Sunday, June 14, 2009

Getting a Job in Iraq or Afghanistan

I've been asked a couple of times about how to go about getting a job here in Iraq.  There are quite a few options available.  Your choice will depend on who you are and what you want to do.

The first thing to consider is that there are fewer jobs in Iraq every single day.  The military is drawing down.  Contractors are being terminated or redeployed or otherwise encouraged to go home.  The big flood of money and work that we poured into Iraq to stabilize it, and get it back on its feet again, is coming to an end.  I'm going through a drill right now on spending what very possibly could be the last big pot of project money to come to the Corps of Engineers in Iraq.  Meanwhile, we in the Corps are sending people back to the States nearly every day.  Our military forces have a deadline of December 30, 2011, to pack up and leave, and we're already working toward that goal.  Even the Embassy, which will be here for the long term, doesn't have a whole heck of a lot of jobs available.  Still our key end date is  two and a half years away and there are lots of things that need to be done before then.  

The first question you need to ask yourself is whether you want to work as a government agent, a contractor, or an NGO associate.  There are pluses and minuses to each.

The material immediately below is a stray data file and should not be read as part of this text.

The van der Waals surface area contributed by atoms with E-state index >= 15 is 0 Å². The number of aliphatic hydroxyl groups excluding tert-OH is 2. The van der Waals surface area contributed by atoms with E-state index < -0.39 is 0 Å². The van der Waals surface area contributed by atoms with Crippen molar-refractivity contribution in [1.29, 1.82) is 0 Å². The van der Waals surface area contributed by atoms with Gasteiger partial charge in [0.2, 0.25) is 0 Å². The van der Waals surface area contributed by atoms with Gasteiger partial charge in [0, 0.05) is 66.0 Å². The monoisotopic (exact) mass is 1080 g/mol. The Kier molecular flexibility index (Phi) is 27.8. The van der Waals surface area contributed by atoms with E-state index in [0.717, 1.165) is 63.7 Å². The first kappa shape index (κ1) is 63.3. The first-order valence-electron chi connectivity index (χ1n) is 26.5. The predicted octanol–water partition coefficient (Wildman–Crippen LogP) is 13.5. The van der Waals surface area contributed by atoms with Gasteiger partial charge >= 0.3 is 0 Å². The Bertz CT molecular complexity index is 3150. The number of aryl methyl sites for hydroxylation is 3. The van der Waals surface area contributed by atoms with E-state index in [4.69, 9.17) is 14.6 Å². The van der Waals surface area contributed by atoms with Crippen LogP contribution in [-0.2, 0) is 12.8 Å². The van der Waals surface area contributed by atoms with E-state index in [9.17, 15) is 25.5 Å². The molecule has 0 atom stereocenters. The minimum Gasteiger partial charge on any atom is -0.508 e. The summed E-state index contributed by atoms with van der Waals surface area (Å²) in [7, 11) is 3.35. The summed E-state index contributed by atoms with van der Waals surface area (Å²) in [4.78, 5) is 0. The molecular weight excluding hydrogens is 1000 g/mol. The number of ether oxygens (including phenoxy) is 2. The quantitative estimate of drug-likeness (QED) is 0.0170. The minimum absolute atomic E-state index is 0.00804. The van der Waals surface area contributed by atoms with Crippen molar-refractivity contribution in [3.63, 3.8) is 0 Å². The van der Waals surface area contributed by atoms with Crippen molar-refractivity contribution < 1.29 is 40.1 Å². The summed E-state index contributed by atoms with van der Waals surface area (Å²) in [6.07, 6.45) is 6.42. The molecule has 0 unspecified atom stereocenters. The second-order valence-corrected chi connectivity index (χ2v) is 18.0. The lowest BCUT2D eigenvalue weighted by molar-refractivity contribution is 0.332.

- A US government person makes pretty good money.  You get a decent salary and then get danger pay and locality pay on top of that.  Most importantly, from my own personal viewpoint, is that you're a decision-maker.  You make the decisions on projects.  Another nice benefit is that once you've got a federal job, the job security is pretty good, and it's much easier to get the next position if something happens to yours.  On the downside, the hiring process is slower than molasses.  From the time I first applied to the State Department to the time I stepped off the plane in Baghdad was ten months.  
- The US government doesn't have enough people to do the jobs that need to be done, even if it hired everybody that applies.  So we turn to contractors to provide the support needed, from running the DFACs to doing the engineering analysis for hundred-million-dollar construction projects.  Contractors make obscene amounts of money, at least by my rather modest standards.  On the downside, contractors are supporters and enablers, not decision-makers.  As an example, I'm working on quite a few different projects, including two construction jobs, management of a program that does a lot of things for local governments out in the provinces, and determining how to get a big slug of money into contracts that will benefit Iraqis around the country.  I have several contractors who support me on all these issues.  One does the day-to-day micromanagement of the funds for that program I manage.  She keeps me informed on progress and problems and makes recommendations on what to do next.  But she doesn't decide, I do.  Then she carries out whatever it is I decide.  And she's probably making twice what I am.  So the question to you is, do you want the decision-making authority, or the money?  One thing to keep in mind is that one reason contractors make a lot of money is that they have almost zero job security.  Their contracts can be terminated at a moment's notice.  I've literally had contractors be given 24-48 hours that their jobs were gone and they were being sent home.